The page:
The majority of the time, I use whey-isolate to help me meet my protein requirements. Other people that fall into this category are individuals that are trying to manage their weight. If this is your reason for supplementing, whey isolate is a more affordable alternative that should adequately meet your needs.
Here are the guidelines for when to supplement:
- Trying to manage weight: Drink protein in between meals to curb hunger and reduce cravings.
- Building muscle: Take protein immediately after exercising and no later than 2 hours after for optimal results.
- Increase energy: Take protein up to 30 minutes before beginning your workout.
- Prevent muscle deterioration: Consume smaller amounts of protein supplements throughout the day.
As great as this all sounds, whey does have its drawbacks. Consuming too much whey protein can cause stomach cramps, acne, nausea, thirst, bloating, tiredness, and headache. This is largely because our body can only use 20-40 grams of protein at a time. Excess amounts can cause a mineral imbalance in your bones. If this occurs over a long period of time, it can lead to osteoporosis.
As with all supplements, it’s important to keep an eye on the ingredients. Protein powders don’t always taste great so they are often processed with excessive amounts of sugar and polyunsaturated fats. Not sure whey-isolate is right for you? Let’s take a look at the plant-based alternatives.
Pea Protein Powder: Plant-Powered Protein Punch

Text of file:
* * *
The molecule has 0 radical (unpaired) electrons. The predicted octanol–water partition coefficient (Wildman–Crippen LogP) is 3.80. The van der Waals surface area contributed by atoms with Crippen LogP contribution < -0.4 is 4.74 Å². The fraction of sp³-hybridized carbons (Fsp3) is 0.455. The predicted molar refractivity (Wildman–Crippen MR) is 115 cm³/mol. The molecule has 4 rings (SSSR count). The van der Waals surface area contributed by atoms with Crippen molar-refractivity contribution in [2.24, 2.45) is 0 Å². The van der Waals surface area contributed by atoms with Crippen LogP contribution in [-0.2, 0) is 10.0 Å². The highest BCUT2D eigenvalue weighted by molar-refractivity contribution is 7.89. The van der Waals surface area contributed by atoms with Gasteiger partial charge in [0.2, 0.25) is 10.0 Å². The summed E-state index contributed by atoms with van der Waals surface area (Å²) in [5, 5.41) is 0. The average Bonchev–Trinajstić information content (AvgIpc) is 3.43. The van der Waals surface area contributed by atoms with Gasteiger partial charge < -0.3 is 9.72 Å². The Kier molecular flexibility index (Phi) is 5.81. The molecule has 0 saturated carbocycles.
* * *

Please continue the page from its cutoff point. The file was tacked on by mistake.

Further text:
Pea protein powder, as the name suggests, is derived from yellow peas. This plant-based protein source has gained popularity among vegans, vegetarians, and those with dairy allergies. Here’s a look at the nutritional benefits of pea protein:
- Rich in Essential Amino Acids: While pea protein is not a complete protein on its own, it contains a good balance of essential amino acids, but needs to be combined with other plant-based protein sources to provide the complete panel.
- Hypoallergenic: Pea protein is free from common allergens like dairy, gluten, and soy, making it an excellent option for individuals with sensitivities.
- Easily Digestible: Pea protein is relatively easy on the digestive system and less likely to cause bloating or discomfort compared to some animal-based proteins.
- Sustainable and Environmentally Friendly: Peas are nitrogen-fixing plants that enrich the soil they grow in, making them an environmentally friendly protein source.
Sounds great, right? In order to provide a more complete protein panel, most plant-based proteins are a blend of several different types of proteins including coconut, pumpkin, and rice. If whey protein tastes bad, plant-based protein blends are far from appetizing. They tend to be processed with increased amounts of sodium, carbs, calories, and sugar (or sugar substitutes), all with the intention of making them appetizing enough to buy and consume.